Social media helps, but only so much. “It’s the hands-on experience that we love to provide for people. That’s our heart and soul,” says Lumsden. The restaurant’s outdoor patio seats 40 with tables spaced six feet apart in compliance with the county’s COVID-19 guidelines. The patio is heated but not warm enough for chilly winter temperatures, so Pennyroyal’s team adjusted again. “If it’s nice enough outside, we’ll put out a blast and open up for that day. We did that the Saturday after New Year’s Day. It was about 50 degrees. It was a great turnout. We did almost 50 covers,” Lumsden says.
The next step in their plans is to open Pennyroyal early for lunch. “With the sun being out, it’s much warmer on the patio. We’ll probably do fast-casual. People can pick up their order indoors and sit outside,” adds Lumsden. Edwards sees opportunities to provide more lunch takeout options for people working from home. Staying on top of the shifting demands is a challenge. “It’s do or die, basically. I can’t say that I like it,” Edwards says with a laugh. “I’ve never wanted warmer weather to come so quickly.” The wait for limited indoor dining to resume could come later this month, but there are no guarantees.
Comfort Food for a Community
What does appear more certain is the response to the food Pennyroyal Station offers its expanding community of loyal fans. “Everybody has been great. They are very supportive. We have a lot of repeat customers coming back because they definitely want us to survive,” Lumsden says.
Edwards agrees. “They’re so happy that we’re here. It’s such a small thing to get from people, but it means a lot. It keeps you going.”
The culinary genius of Miller is a major attraction for people craving American comfort food and snacks re-imagined through contemporary interpretations. Lumsden gives his take on why Pennyroyal’s food draws repeat customers. “First of all, everything is delicious. Our chicken sandwich and burger are fabulous. People love them. The family meals are doing very well. There is a beef brisket with collard greens and biscuits that sells a lot. We also have a taco meal.”
Co-owner Edwards thinks the comfort food menu appeals to a broad range of diners, including vegans and vegetarians. The squash and Taleggio cheese lasagna with miso-ginger and rosemary cream is a standout. “It allows us to also make food for everyone. We can adapt and change things. We have a huge vegetarian community, so we concentrate on local produce and having options for vegetarians. But then, he loves pigs.” Miller’s all-day basted pork shoulder goes on sandwiches and in the family taco meal. It serves four with tortillas, Carolina rice, guacamole, pico de gallo, lime and radish included.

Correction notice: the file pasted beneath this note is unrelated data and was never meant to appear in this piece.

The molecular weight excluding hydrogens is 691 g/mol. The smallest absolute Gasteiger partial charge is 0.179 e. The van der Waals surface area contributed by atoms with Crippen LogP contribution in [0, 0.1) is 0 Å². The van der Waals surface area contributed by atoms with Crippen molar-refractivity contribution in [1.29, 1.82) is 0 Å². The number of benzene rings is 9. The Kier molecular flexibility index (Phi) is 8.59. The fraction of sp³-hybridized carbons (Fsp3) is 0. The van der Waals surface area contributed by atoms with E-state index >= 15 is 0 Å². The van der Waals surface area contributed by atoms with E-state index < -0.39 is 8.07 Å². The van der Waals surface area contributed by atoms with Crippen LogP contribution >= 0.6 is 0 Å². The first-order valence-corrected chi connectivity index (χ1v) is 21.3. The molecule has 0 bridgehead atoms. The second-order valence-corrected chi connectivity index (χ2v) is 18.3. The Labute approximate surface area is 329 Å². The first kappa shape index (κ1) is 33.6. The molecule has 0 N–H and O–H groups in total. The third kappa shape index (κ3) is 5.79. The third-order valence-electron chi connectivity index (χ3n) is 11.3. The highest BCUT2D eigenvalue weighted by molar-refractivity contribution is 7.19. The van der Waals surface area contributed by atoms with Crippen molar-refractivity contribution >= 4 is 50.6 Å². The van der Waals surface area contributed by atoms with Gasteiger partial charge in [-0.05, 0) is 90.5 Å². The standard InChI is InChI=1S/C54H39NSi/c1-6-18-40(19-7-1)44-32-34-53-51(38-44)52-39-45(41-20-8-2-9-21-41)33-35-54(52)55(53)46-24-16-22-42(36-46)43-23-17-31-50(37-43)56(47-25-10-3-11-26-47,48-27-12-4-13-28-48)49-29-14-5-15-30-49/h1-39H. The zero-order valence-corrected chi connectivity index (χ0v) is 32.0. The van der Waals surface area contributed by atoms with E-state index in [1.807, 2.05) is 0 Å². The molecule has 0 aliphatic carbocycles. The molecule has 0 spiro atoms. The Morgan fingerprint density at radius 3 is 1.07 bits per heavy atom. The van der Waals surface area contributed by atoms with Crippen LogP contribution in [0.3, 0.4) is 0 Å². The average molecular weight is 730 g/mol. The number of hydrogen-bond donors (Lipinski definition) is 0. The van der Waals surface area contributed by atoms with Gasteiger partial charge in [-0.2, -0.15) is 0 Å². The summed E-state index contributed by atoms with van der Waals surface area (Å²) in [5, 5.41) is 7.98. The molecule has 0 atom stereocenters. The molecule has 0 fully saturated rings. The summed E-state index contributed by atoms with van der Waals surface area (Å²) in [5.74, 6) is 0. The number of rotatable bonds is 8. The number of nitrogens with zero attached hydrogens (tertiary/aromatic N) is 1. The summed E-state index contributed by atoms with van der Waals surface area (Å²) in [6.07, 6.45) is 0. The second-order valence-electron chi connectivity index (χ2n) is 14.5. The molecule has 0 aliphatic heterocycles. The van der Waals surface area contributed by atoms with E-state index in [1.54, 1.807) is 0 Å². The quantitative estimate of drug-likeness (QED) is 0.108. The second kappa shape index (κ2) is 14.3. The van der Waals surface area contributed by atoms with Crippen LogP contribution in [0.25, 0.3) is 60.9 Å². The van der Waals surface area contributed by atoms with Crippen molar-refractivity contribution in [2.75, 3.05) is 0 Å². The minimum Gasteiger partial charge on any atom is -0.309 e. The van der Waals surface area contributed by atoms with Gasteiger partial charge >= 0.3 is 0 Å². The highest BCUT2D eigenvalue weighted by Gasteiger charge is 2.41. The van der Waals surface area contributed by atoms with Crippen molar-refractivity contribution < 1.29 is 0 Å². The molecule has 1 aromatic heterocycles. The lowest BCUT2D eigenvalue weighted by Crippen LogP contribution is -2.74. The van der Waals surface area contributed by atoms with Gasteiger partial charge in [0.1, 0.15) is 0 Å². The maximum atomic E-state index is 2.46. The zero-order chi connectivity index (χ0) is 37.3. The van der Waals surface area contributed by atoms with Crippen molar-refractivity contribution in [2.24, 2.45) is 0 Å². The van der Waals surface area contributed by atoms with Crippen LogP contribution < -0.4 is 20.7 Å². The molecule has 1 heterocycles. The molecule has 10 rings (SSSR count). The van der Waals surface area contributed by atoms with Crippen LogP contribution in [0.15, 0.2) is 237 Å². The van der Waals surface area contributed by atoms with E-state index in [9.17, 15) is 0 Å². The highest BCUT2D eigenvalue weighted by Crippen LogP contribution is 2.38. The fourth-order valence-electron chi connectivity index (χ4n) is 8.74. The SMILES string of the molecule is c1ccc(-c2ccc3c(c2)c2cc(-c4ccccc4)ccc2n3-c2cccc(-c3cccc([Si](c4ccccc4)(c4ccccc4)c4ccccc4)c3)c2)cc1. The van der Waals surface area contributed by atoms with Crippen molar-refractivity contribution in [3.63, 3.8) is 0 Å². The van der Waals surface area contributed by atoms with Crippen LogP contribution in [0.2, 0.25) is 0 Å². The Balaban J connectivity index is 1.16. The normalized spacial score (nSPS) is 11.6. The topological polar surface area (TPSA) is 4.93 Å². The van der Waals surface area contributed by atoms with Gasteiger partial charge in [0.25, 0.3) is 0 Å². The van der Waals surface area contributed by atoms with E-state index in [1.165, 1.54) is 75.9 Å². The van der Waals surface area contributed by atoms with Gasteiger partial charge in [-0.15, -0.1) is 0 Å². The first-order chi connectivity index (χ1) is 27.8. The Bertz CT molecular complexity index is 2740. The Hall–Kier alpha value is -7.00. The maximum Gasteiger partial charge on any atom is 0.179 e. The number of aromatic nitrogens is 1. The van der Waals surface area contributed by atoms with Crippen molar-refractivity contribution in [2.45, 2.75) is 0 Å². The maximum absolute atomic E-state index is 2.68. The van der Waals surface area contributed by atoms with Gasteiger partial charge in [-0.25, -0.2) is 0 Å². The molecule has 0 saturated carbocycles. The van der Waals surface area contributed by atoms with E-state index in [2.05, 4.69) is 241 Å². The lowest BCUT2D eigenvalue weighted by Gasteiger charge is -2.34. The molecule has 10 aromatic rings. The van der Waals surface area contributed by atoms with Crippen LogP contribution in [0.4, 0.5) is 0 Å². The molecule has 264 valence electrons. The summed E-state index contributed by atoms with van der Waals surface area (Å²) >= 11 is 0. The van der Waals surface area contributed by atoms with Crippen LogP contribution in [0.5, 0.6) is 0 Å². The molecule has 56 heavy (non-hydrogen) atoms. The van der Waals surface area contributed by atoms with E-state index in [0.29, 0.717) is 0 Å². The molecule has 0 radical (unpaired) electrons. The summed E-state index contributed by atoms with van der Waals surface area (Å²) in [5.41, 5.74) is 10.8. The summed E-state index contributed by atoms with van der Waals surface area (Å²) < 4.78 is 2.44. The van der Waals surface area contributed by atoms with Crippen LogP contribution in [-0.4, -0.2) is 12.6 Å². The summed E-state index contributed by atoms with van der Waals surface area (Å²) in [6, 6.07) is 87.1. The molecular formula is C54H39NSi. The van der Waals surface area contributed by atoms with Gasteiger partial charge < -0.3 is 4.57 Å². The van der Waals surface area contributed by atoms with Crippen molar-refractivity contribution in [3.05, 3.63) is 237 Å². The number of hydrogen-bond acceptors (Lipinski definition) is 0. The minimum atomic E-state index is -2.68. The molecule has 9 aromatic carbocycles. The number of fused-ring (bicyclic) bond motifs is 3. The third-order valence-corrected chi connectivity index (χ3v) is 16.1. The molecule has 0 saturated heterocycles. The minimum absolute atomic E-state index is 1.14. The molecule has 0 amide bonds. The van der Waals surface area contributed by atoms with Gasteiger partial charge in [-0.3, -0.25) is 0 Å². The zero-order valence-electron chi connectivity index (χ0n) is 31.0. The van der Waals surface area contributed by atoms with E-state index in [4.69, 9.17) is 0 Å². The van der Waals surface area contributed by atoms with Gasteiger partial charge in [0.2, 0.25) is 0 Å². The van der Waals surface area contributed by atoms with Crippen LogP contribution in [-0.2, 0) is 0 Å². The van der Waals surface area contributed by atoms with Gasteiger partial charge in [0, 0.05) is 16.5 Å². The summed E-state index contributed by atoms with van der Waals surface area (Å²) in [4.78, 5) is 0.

Patrons looking to create the Pennyroyal experience at home can order one of the meal kits. Lumsden notices more sandwiches and family meals going out during the week. On weekends, people tend to go for the full range of menu options. “It’s quite surprising to us sometimes how large the to-go orders are toward the end of the week. People are at home and want the full meal with appetizers, entrees and desserts. It’s great.”
The restaurant also sells cocktails for two, wine and beer to go. Edwards envisions Pennyroyal becoming a one-stop-shop that makes it easier for people to enjoy a restaurant experience at home during the pandemic. The three partners are doing all they can to make customers feel welcome while waiting for COVID-19 restrictions to be lifted. “We definitely want it to be a staple in the area as a gathering place for everybody. From just coming to get some takeout or having a drink or grabbing a cappuccino to actually coming to celebrate a special occasion,” says Lumsden.
Creating a Family Team
Pennyroyal Station draws customers from far beyond Mount Rainier’s borders. Miller, Edwards and Lumsden worked in D.C. for many years before opening their new restaurant. Some patrons followed them from the days when Edwards and Lumsden owned the Toyland bar at 4th and H Street NE. Others remember Edwards and Miller from their time at Bar Pilar and Café St. Ex on 14th Street NW. “We’ve gotten a great pool of people ordering from D.C., Maryland and even from Alexandria, Virginia,” Edwards says. “I’ve actually been kind of surprised how many people from Virginia have come across,” adds Lumsden. Edwards laughs and counters, “Yea, because they do not come across bridges.”